In early October, the United Kingdom’s Chancellor of the Exchequer George Osborne announced plans by the government to invest £50 million (about $80 million) in a new graphene-based R&D center. The center, to be called the Graphene Global Research and Technology Hub, will be located at the University of Manchester.
The location in many ways is a tribute to the past and ongoing work by Andre Geim and Kostya Novoselov, who discovered graphene at the University of Manchester in 2004 and were awarded the 2010 Nobel Prize in Physics. Geim and Novoselov’s pioneering work has allowed them to attract a talented team and stay at the forefront of this field, where there are a lot of ideas for commercialization being brewed.
While no timetables are being proposed in regard to real commercialization opportunities, Osborne, according to a university news release, told attendees of a Conservative Party Conference, “…We will fund a national research program that will take this Nobel-prize winning discovery from the British laboratory to the British factory floor…We’re going to get Britain making things again.”
In the same release, the university, itself, goes on to predict, “The development of the Hub will capitalize on the UK’s international leadership in the field. It will act as a catalyst to spawn new businesses, attract global companies and translate the value of scientific discovery into wealth and job creation for the UK. The center would help develop the technology to allow manufacture on a scale that would open up the promising commercial opportunities, incorporating a large doctoral training center and advanced research equipment.”
To be sure, there are many other graphene research efforts, public and private, in the UK and around the world. Responding to the news about the funding for the Manchester hub, a story at Optics.org notes, “Though it is home to the graphene discoverers, when it comes to future commercialization of the technology the UK will face stiff competition from both competing academic institutions and many of the world’s largest technology companies.”
Already several big-name companies, such as IBM, Hitachi and TDK, have received patents for novel graphene-based devices. But, as is usually the case, having a patent and having a commercial success are unrelated events. While there is a lot of promise, there is still a long way to go in fundamental research and, at the other end of the spectrum, basic processing and application methods.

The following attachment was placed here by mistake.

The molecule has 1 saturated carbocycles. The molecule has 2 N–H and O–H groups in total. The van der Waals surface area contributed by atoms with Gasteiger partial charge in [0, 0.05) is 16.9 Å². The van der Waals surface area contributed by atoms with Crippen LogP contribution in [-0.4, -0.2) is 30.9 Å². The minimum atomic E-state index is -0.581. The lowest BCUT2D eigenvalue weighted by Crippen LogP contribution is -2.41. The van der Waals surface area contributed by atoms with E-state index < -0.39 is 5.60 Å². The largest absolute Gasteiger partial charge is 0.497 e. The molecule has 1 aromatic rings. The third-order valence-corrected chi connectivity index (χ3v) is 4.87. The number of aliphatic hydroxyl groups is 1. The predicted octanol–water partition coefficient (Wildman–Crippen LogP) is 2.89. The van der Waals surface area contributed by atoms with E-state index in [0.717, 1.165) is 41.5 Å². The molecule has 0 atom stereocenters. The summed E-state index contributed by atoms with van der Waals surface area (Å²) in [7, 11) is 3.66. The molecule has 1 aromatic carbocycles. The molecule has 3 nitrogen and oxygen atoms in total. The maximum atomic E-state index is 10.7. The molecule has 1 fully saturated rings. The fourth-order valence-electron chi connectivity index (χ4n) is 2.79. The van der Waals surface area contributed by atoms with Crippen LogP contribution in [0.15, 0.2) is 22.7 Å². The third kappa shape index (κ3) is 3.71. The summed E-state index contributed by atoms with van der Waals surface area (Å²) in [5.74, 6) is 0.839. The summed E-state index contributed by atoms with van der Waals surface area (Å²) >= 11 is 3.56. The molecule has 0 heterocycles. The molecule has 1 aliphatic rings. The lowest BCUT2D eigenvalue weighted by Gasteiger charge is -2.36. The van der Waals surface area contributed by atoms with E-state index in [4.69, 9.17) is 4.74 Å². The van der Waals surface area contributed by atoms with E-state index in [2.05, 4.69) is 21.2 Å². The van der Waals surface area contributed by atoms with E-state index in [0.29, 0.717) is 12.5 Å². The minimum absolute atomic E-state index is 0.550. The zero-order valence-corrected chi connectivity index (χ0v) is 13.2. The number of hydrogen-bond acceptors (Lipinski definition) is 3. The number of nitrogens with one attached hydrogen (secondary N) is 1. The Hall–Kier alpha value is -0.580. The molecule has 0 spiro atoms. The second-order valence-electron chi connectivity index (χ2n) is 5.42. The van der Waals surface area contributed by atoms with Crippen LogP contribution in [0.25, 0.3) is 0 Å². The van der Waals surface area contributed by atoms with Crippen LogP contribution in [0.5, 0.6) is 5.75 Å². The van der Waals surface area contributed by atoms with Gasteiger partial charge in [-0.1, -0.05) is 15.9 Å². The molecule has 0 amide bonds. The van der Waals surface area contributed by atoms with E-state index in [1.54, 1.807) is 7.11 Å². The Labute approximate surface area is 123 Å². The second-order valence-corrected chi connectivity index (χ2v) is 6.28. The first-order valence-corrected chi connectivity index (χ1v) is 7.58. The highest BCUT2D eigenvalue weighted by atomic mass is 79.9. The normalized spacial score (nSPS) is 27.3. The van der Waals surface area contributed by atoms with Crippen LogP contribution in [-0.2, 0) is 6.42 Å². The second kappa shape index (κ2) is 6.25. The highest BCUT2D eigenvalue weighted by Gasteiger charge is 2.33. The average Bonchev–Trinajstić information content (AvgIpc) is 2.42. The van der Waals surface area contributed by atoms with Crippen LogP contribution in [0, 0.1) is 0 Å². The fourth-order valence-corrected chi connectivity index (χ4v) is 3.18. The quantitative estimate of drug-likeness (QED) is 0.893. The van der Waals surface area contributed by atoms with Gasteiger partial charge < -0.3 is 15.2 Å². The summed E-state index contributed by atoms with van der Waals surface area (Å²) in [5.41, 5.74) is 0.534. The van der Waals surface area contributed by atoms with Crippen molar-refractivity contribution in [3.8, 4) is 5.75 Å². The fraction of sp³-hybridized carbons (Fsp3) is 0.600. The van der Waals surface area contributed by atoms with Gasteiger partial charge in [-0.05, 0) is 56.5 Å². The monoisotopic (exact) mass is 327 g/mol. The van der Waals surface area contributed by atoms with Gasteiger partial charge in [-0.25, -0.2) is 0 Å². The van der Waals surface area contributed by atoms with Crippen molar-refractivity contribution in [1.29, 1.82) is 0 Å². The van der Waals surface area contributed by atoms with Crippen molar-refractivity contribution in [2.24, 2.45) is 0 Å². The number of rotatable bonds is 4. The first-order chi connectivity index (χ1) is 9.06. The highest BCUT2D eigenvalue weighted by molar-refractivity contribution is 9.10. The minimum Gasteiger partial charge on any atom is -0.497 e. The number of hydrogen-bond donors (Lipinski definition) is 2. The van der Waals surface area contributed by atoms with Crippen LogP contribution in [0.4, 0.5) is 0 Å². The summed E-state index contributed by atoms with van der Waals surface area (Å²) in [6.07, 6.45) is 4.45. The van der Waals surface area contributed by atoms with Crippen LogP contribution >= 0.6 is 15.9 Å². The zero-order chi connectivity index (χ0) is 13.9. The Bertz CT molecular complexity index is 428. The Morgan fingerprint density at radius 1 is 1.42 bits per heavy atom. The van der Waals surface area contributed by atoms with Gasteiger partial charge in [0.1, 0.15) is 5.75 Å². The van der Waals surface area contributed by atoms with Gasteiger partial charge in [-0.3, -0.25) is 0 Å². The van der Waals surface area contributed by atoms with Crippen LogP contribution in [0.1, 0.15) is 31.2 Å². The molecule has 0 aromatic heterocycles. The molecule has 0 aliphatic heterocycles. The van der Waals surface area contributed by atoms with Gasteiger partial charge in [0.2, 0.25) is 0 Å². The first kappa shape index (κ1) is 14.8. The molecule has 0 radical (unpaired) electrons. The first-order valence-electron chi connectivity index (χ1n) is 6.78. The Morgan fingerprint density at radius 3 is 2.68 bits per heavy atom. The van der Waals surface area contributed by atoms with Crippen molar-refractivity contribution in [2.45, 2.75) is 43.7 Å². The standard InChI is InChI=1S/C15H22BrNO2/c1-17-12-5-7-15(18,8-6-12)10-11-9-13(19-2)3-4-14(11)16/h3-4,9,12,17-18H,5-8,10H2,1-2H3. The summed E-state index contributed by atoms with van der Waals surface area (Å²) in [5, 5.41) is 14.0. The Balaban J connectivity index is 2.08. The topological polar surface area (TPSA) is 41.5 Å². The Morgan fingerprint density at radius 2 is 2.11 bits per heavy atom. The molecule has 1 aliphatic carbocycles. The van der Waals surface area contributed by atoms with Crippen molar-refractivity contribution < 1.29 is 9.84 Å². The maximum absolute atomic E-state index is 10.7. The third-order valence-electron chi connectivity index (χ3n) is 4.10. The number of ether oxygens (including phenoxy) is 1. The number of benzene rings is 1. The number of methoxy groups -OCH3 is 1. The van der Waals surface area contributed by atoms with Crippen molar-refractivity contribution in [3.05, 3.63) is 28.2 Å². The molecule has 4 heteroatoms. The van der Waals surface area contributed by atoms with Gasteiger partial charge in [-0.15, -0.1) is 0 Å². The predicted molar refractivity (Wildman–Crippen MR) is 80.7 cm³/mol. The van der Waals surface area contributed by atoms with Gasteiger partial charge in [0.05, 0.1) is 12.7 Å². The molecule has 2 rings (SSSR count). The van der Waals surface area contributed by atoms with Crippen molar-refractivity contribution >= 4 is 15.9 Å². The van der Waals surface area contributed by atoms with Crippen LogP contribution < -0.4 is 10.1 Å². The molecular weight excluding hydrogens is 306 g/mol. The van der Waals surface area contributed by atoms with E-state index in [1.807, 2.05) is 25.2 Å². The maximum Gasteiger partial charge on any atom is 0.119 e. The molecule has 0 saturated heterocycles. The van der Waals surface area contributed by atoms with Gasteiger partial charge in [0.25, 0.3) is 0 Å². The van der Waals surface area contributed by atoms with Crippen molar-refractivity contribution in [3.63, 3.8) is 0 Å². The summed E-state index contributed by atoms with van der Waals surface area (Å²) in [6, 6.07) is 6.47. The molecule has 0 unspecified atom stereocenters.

Given the interest and competition, the £50 million investment could easily be dwarfed if not carefully targeted. Along these lines, the Optics.org story discusses the views of another UK graphene researcher, Karl Coleman (University of Durham), and reports, “Coleman thinks that manufacturing ought to be one of the priority areas for the future technology hub, and also points out that graphene applications go beyond the high-profile areas of electronics, displays and aerospace. ‘[We] would like to see the hub include what we sometimes call the low hanging fruits, such as capacitors, conducting inks and composites, to name just a few, that are likely to be commercialized much sooner,’ he said.”
On the other hand, Geim and Novoselov do have a high-profile electronics application in mind for graphene: the elusive replacement for silicon chip. In a paper, “Tunable metal-insulator transition in double-layer graphene heterostructures,” recently published in Nature Physics, their group discusses the creation of double boron nitride—graphene sandwich structures. Essentially, they transferred a graphene monolayer on top of a 20-30 nanometer-thick BN crystal (prepared on a silicon wafer). The graphene was then covered with another BN crystal and another graphene monolayer. Both monolayers were given multiterminal shapes, individual electrical contacts and aligned identically over each other.
According to the authors of the paper (doi:10.1038/nphys2114), the four-layer structure for the first time allowed the behavior of graphene to be studied in isolation from outside effects.
A separate University of Manchester news release quotes lead author, Leonid Ponomarenko, describing the breakthrough. He says, “Creating the multilayer structure has allowed us to isolate graphene from negative influence of the environment and control graphene’s electronic properties in a way it was impossible before. …So far people have never seen graphene as an insulator unless it has been purposefully damaged, but here high-quality graphene becomes an insulator for the first time.”
Regarding the implications of this work, Geim says in the same release, “Leaving the new physics we report aside, technologically important is our demonstration that graphene encapsulated within BN offers the best and most advanced platform for future graphene electronics. It solves several nasty issues about graphene’s stability and quality that were hanging for long time as dark clouds over the future road for graphene electronics. …We did this on a small scale but the experience shows that everything with graphene can be scaled up. …It could be only a matter of several months before we have encapsulated graphene transistors with characteristics better than previously demonstrated.”
That sounds like the kind of confidence the UK’s new graphene hub hopes to leverage.